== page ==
On Wed, 29 Dec 2021 16:38:16 EST, JoeTaxpayer wrote:
> Adding to what Ira said - The 4% number is unrelated to the RMD. 4% is
> what advisors typically consider the 'safe' longterm annual withdrawal
> rate for a retiree.
For people facing or in retirement, I strongly recommend Jane Bryant
Quinn's /How to Make Your Money Last/. Among many valuable chapters,
she explains where the 4% figure came from, and under which
circumstances it is safe to go a bit higher or prudent to go a bit
> The RMD, changing each year, will exceed 4% quickly,
> at age 73, in fact.
That's true under the old table. For folks turning 73 in or after the
year 2022, the divisor is 26.5 at age 73 and 25.5 at age 74, so we
don't exceed 4% until age 75, when the divisor is 24.6.
> One should set aside any excess withdrawal for future growth, not
> just go with that number at the number to spend each year.
This is excellent advice. We cannot, alas, simply roll the unneeded
money into a Roth and let it grow tax free; but we can add it to our
Something else to look at:
If you intend to make a substantial donation to charity, you can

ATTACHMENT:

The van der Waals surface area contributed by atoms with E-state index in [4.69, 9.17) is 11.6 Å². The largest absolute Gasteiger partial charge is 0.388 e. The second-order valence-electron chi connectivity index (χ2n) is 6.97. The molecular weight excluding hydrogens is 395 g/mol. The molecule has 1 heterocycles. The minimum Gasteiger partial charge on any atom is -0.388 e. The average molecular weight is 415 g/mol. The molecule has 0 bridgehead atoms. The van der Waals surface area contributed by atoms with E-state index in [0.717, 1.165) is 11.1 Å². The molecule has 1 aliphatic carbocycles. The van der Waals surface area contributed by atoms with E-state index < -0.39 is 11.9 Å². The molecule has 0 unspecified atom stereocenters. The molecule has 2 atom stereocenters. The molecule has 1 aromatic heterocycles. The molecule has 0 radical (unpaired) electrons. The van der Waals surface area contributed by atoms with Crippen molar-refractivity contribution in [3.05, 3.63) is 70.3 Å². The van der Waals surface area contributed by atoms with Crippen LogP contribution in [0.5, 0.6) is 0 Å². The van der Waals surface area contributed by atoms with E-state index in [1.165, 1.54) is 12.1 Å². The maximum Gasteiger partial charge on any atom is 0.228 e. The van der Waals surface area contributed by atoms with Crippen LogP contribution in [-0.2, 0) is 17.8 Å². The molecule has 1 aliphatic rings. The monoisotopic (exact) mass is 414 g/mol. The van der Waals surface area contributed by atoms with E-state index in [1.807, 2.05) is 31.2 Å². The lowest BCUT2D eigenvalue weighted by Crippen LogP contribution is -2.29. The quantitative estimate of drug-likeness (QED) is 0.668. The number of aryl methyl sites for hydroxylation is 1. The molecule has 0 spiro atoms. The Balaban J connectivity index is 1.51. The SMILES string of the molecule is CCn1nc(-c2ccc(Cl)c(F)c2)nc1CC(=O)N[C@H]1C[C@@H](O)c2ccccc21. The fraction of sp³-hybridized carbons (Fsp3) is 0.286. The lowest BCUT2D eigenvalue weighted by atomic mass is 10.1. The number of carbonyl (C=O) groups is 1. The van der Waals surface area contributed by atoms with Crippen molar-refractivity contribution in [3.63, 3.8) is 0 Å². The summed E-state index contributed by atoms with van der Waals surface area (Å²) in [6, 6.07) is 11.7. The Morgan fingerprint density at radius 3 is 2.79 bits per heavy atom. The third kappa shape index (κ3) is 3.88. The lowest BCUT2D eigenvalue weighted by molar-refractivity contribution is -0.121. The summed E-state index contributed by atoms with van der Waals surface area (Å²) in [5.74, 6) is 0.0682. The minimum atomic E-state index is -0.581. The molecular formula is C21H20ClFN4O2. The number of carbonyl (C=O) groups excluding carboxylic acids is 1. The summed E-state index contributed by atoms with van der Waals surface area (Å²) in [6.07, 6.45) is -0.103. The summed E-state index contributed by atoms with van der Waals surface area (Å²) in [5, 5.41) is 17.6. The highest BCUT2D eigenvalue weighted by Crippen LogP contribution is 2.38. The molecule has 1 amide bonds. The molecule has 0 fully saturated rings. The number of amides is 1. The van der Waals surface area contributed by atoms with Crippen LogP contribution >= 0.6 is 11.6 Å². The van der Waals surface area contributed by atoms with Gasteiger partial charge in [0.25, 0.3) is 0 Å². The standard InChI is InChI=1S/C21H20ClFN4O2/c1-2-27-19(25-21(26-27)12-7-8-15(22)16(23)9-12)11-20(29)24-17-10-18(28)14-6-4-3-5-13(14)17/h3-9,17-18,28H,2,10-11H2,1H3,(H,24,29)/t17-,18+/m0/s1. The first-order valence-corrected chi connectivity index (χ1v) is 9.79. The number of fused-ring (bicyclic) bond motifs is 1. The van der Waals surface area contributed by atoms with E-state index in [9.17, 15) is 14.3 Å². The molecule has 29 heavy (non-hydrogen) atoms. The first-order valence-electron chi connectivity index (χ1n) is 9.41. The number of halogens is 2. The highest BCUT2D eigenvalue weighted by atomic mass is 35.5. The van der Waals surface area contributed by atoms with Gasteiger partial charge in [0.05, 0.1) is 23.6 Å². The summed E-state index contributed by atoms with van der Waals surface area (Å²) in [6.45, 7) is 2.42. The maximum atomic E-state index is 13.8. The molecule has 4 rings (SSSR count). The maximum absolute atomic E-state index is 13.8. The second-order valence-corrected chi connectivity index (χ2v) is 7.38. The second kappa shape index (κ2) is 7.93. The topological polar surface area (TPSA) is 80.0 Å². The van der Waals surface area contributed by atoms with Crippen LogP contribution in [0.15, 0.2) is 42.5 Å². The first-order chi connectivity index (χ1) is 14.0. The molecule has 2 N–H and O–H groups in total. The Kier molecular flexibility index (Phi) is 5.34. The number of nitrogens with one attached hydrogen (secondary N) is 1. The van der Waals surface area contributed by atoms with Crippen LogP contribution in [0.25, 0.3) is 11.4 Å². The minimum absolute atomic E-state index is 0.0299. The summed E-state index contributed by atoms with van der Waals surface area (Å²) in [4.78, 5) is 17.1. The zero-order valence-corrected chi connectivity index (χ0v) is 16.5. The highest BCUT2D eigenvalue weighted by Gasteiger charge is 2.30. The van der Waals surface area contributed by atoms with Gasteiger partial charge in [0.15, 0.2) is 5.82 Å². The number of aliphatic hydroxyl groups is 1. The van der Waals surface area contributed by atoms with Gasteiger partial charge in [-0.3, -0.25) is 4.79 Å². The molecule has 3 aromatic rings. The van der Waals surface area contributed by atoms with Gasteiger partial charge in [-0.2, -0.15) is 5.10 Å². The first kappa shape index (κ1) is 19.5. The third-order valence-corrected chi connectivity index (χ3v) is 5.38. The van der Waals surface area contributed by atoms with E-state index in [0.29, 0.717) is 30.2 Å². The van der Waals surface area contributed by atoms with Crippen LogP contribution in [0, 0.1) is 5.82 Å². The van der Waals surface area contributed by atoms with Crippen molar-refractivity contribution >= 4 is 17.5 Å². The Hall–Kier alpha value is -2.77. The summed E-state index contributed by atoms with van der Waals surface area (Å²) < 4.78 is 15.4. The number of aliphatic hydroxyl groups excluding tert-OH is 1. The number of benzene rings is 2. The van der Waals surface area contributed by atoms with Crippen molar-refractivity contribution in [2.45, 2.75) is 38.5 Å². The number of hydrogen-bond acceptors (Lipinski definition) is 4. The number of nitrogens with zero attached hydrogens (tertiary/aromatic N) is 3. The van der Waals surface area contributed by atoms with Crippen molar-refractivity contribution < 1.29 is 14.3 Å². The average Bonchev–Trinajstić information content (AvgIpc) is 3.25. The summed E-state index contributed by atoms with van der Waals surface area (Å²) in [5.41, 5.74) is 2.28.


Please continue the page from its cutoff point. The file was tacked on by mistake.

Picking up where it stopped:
almost certainly direct your IRA custodian to send your contribution
directly to the charity. (It must be a 501(c)3 charity, among other
The benefit of that is that the amount you donate directly does not
count as part of your IRA withdrawal on line 4 of form 1040, so you
don't pay income tax on it,(*) but it still counts as part of
fulfilling your required minimum distribution. This arrangement is
called a Qualified Charitable Distribution (QCD), and in essence it
lets you make a larger contribution than if you wrote a check
yourself, without being more money out of pocket.
(*) I haven't checked the forms, but I believe the QCD money is also
excluded from the computation for how much of your Social Security
benefit is taxable, and whether you are subject to the IRMAA
surcharge on your Medicare premium. If I'm mistaken, I'd welcome
correction on this point.